New evidence from WHO on health effects of traffic-related noise in Europe

Traffic-related noise accounts for over 1 million healthy years of life lost
annually to ill health, disability or early death in the western countries in
the WHO European Region. This is the main conclusion of the first report
assessing the burden of disease from environmental noise in Europe, released by
WHO/Europe. Noise causes or contributes to not only annoyance and sleep
disturbance but also heart attacks, learning disabilities and tinnitus.

Among environmental factors in Europe, environmental noise leads to a disease
burden that is second in magnitude only to that from air pollution. One in
three people experiences annoyance during the daytime and one in five has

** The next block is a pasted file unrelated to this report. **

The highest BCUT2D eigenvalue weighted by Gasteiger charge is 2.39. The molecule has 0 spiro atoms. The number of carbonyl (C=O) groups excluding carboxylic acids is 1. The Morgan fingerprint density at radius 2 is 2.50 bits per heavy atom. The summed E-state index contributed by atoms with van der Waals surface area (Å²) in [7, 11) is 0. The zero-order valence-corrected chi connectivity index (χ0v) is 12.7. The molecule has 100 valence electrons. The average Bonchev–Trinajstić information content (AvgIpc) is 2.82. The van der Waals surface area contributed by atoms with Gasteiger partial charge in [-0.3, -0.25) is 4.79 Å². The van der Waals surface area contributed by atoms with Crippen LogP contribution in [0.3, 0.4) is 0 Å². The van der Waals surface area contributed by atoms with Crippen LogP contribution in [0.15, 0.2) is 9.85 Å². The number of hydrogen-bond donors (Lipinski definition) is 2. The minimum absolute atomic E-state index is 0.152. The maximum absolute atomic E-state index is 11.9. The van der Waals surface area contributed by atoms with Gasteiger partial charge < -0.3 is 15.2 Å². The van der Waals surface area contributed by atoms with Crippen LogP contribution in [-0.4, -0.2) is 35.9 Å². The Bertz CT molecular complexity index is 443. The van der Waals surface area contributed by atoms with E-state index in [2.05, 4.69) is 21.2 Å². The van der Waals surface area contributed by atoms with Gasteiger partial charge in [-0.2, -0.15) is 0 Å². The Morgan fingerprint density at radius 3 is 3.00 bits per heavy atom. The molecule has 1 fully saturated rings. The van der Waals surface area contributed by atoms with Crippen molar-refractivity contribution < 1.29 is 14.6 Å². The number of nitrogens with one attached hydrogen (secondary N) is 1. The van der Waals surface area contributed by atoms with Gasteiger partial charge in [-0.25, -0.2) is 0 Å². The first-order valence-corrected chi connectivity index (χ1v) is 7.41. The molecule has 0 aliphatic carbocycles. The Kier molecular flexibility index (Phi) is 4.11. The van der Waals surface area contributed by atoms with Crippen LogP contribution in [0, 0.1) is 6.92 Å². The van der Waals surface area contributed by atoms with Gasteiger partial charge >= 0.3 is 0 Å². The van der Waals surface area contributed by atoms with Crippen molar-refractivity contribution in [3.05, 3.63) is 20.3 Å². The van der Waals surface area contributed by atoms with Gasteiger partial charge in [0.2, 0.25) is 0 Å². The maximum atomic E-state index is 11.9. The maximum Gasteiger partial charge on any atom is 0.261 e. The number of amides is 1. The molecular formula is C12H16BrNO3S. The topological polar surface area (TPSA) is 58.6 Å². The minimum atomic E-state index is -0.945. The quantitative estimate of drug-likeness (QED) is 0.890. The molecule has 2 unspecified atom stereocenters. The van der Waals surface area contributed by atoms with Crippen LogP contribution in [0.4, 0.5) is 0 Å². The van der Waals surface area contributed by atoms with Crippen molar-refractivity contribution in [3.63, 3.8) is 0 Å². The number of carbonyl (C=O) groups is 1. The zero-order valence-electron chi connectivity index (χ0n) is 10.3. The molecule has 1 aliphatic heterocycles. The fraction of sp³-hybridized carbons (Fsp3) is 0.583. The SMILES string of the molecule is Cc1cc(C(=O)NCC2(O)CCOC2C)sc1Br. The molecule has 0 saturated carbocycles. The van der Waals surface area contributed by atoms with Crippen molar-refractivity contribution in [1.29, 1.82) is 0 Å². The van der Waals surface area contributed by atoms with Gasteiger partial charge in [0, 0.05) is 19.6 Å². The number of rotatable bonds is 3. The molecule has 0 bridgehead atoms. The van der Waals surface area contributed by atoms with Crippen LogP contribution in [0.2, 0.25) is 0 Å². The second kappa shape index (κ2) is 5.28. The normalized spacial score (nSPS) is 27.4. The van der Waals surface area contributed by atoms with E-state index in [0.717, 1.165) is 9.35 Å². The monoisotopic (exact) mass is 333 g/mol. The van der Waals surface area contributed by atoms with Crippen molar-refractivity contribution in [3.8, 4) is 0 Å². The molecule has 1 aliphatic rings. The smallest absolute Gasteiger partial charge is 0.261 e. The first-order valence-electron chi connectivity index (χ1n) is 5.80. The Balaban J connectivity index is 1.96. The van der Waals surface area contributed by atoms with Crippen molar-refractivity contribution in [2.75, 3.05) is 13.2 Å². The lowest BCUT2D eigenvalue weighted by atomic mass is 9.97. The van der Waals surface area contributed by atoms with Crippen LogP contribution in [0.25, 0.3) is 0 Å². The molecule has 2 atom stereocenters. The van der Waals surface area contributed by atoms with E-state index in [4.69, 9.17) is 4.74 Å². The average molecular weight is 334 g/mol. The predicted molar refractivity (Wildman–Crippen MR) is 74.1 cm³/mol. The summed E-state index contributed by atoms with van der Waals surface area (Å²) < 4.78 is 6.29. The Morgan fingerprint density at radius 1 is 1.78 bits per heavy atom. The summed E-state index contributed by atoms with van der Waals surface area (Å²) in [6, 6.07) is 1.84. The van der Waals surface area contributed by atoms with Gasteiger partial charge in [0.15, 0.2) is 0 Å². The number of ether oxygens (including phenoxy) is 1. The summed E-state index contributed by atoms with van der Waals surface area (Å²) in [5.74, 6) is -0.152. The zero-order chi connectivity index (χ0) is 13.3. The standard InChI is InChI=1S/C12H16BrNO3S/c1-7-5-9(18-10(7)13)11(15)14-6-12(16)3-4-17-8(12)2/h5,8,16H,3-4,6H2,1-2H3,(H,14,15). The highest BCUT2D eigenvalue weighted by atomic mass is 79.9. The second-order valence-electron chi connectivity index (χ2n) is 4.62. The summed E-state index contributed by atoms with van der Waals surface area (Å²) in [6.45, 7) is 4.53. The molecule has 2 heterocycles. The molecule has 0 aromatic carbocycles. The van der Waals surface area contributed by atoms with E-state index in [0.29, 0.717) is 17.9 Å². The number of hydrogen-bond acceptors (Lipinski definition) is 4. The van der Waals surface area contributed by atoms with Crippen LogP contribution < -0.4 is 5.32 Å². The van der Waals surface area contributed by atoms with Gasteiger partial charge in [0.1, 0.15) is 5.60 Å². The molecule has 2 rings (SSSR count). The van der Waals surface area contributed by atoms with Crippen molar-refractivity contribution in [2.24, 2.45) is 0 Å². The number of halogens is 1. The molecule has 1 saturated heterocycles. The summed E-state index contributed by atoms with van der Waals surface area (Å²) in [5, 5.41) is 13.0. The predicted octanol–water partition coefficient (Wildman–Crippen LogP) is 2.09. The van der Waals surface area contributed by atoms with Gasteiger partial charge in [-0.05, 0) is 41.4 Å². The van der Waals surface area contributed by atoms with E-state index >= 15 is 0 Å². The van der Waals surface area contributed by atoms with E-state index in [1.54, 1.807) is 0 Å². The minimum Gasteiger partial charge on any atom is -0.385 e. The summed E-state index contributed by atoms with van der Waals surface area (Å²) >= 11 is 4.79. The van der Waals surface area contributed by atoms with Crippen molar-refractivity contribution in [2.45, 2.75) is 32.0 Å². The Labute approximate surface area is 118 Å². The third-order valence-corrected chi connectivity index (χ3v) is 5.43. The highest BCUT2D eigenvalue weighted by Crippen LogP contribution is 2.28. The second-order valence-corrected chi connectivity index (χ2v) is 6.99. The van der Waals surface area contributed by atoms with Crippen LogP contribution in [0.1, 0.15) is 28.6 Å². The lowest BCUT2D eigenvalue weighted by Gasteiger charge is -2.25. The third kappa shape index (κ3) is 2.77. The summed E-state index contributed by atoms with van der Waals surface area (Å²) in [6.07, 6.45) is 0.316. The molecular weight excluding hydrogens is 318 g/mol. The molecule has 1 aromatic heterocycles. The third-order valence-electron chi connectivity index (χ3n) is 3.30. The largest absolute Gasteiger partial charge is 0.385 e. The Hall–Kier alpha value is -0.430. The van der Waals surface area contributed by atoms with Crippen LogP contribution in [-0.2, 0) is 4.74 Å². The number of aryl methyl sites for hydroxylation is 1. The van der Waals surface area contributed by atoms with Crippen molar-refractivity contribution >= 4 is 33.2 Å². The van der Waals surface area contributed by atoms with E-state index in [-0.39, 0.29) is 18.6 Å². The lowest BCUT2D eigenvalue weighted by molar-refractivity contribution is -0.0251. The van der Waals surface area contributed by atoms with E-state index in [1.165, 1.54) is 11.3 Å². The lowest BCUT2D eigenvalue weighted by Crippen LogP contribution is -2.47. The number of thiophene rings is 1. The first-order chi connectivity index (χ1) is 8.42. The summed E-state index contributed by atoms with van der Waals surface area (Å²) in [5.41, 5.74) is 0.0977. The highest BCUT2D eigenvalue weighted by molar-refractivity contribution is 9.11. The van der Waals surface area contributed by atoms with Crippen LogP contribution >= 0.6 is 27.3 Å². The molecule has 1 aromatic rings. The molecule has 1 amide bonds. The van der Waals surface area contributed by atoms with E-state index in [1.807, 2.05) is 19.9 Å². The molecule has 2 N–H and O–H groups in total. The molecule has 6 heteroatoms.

disturbed sleep at night because of noise from roads, railways and airports.
This increases the risk of cardiovascular diseases and high blood pressure.

The new publication presents the results of an international study, coordinated
by WHO/Europe and supported by the European Commission's Joint Research Centre
(JRC), that reviews the evidence on health effects, provides guidance to
quantify risks from environmental noise and estimates the burden of disease in
western European countries.

This publication is primarily for policy-makers, experts, supporting agencies
and other stakeholders that need to estimate and act on the effects of
environmental noise. It provides the basis for revised WHO guidelines on noise,
which Member States requested at the Fifth Ministerial Conference on
Environment and Health, held in Parma, Italy in 2010.

More information: - Source: WHO Regional Office for Europe